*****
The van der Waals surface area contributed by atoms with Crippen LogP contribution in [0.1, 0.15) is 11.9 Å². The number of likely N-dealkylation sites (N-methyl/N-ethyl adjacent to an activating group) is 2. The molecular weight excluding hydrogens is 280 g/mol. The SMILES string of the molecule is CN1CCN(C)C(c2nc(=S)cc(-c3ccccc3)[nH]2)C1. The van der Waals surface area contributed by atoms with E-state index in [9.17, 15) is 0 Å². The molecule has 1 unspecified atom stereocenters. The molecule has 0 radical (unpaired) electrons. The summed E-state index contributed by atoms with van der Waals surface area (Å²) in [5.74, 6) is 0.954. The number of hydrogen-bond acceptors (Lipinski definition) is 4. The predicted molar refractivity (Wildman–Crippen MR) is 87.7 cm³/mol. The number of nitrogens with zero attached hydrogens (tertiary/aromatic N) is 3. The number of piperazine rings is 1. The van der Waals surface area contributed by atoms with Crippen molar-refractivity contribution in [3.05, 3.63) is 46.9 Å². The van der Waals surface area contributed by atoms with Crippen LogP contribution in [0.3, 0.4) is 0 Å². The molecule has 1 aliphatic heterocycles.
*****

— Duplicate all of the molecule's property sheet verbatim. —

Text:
The van der Waals surface area contributed by atoms with Crippen LogP contribution in [0.1, 0.15) is 11.9 Å². The number of likely N-dealkylation sites (N-methyl/N-ethyl adjacent to an activating group) is 2. The molecular weight excluding hydrogens is 280 g/mol. The SMILES string of the molecule is CN1CCN(C)C(c2nc(=S)cc(-c3ccccc3)[nH]2)C1. The van der Waals surface area contributed by atoms with E-state index in [9.17, 15) is 0 Å². The molecule has 1 unspecified atom stereocenters. The molecule has 0 radical (unpaired) electrons. The summed E-state index contributed by atoms with van der Waals surface area (Å²) in [5.74, 6) is 0.954. The number of hydrogen-bond acceptors (Lipinski definition) is 4. The predicted molar refractivity (Wildman–Crippen MR) is 87.7 cm³/mol. The number of nitrogens with zero attached hydrogens (tertiary/aromatic N) is 3. The number of piperazine rings is 1. The van der Waals surface area contributed by atoms with Crippen molar-refractivity contribution in [3.05, 3.63) is 46.9 Å². The van der Waals surface area contributed by atoms with Crippen LogP contribution in [0.3, 0.4) is 0 Å². The molecule has 1 aliphatic heterocycles.